Review Summary: An apocalyptic amalgamation of metal fury
Not much is known about this three-piece band hailing from Philadelphia. Signing with the respected, Gilead Media, Hexer have released a remastered version of two cassette tapes they had distributed by hand in 2011. Inundated with second wave Norwegian black metal production but also incorporating elements of crust, d-beat and thrash metal, Hexer infuse some much needed liveliness in the sometimes mundane, underground black metal scene. Unlike most of their peers Hexer aren't hesitant to let their riffs speak for themselves. The musicianship doesn't take shelter in the safe alcoves of layers of distortion and reverb nor do you get the sense that Hexer take themselves too seriously. The black metal aesthetics are a cognizant application; blast beats, lo-fi production, raspy vocals and tremolo guitar riffs all add to the calamitous pace of the record but when delving deeper into the music, the crust and thrash metal infrastructure is ever-present. Analogous to what modern day Darkthrone sounded like before dropping some of the crust and black metal vocal stylings.
Searing guitar leads provided by mastermind Phlegethon are the centerpiece in which Hexer develop their chaotic and relentless take on black metal. The infectious infusion of blackened crust and thrash metal riffs never take a back seat to the their surroundings, alway present and in the foreground. Injected at quick intervals, one after another, the riffs give the listener no chance of reprisal or recovery. They are a throw back to a time when metal was less preoccupied with brooding and evil atmosphere and more about head banging. "II:I" is an excellent example of this, the main riff being completely contagious and will no doubt, seep into every region of grey matter you have available for days. Ansgar's vocal delivery--wretched, an adjective used in the best possible way as she opts for short succinct rasps that flow along with the beats instead of cascading over the music. Being the longest number on the disc it showcases one of the few instances when the band slows things down a bit and indeed, to great affect. Allowing some form of movement to arise in the song as the progression of the rhythm chords let Hexer flex some of their songwriting muscles. The added length benefits the overall trajectory of the song giving it a sense of motion while preserving the speed the record is firmly rooted in.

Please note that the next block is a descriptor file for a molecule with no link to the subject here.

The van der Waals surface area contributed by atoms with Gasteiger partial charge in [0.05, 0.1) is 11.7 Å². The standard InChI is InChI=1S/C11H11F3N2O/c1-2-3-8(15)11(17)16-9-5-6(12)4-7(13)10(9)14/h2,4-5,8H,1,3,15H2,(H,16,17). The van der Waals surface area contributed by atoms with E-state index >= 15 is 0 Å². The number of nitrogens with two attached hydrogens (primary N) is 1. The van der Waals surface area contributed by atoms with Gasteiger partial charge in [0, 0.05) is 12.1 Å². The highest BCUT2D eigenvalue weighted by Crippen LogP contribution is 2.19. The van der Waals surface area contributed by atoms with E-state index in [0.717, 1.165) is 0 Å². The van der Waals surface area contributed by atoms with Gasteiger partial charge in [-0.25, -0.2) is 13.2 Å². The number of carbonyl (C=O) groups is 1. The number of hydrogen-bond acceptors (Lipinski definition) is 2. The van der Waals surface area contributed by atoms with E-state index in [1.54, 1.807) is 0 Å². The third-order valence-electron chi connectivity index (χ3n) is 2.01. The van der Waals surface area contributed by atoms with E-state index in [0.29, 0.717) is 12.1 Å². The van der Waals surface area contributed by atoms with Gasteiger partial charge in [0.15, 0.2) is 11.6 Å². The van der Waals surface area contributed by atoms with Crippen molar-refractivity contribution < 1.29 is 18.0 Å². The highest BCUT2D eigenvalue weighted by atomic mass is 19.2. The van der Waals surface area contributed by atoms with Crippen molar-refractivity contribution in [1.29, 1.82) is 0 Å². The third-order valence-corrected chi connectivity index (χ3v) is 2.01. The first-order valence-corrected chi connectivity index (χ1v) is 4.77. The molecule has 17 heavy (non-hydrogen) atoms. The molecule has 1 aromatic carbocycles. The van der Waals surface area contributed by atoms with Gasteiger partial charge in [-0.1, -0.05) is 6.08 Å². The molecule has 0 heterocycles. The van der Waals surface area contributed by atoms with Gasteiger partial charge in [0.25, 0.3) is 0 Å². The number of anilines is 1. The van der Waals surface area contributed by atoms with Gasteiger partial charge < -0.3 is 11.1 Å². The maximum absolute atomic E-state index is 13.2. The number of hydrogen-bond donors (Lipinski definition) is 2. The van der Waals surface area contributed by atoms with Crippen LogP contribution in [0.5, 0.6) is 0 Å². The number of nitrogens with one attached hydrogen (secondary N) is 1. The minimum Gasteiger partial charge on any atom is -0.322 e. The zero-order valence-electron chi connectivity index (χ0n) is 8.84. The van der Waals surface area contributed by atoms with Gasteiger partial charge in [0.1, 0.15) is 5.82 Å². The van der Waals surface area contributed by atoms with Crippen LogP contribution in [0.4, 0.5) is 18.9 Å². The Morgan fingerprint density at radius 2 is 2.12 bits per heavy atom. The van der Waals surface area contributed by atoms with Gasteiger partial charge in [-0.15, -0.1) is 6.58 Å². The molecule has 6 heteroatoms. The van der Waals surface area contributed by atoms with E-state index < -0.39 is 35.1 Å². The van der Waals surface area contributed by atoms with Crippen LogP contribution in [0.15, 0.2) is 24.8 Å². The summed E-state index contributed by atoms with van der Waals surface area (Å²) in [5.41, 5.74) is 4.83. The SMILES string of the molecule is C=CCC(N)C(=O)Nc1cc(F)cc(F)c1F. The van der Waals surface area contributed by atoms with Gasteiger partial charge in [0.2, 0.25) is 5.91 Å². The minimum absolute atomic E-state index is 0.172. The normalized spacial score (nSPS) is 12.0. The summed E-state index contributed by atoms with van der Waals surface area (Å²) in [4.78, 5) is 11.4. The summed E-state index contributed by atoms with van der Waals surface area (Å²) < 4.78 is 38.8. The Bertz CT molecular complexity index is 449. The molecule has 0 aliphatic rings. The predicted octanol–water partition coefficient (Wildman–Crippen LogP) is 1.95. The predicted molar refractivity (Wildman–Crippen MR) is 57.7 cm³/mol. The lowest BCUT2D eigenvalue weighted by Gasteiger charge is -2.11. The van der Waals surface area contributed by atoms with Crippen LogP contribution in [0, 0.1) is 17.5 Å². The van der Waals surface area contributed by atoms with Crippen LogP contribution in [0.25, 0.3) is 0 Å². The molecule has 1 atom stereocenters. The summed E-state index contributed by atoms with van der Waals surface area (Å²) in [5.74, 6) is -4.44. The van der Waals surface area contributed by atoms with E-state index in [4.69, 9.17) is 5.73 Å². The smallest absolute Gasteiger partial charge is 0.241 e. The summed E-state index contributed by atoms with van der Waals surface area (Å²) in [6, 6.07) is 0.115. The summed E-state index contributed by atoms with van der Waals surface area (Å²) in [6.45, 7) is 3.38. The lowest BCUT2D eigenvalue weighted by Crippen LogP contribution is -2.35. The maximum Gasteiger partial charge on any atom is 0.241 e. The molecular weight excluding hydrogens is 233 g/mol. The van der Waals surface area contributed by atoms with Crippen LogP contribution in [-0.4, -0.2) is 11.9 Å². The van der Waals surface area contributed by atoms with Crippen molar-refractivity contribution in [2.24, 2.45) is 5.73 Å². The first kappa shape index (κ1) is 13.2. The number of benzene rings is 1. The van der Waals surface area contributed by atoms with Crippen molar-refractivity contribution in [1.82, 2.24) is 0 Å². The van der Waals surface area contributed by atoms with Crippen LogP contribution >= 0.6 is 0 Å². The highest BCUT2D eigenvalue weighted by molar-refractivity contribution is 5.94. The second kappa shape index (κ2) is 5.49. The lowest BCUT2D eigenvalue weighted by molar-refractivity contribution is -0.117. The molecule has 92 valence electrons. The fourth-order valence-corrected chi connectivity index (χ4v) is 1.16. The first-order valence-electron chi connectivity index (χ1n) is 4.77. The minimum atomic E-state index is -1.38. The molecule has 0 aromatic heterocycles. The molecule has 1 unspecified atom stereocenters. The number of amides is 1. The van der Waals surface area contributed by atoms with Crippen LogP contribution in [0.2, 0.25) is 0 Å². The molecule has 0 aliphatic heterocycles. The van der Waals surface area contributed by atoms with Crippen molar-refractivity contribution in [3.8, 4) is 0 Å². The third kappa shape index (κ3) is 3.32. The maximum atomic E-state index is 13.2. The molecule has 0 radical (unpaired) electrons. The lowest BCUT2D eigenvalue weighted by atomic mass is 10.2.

Lack of diversification in the songs is one of the major drawbacks of the record as they all tend to sound alike. The programmed drums switch things up but never really differ from either, blast or d-beats. Of course, there are the kicks that might also annoy those who have an axe to grind with drum programming, however, the drum work is only a minor flaw and doesn't take away from the menacing tone. The song structure that Hexer puts forth on the first track is very rarely strayed from but can be overlooked as the musicianship and out right fist-pounding atmosphere is palpable throughout the short run time. If you are looking for a record to enjoy as the world comes to an end, look no further.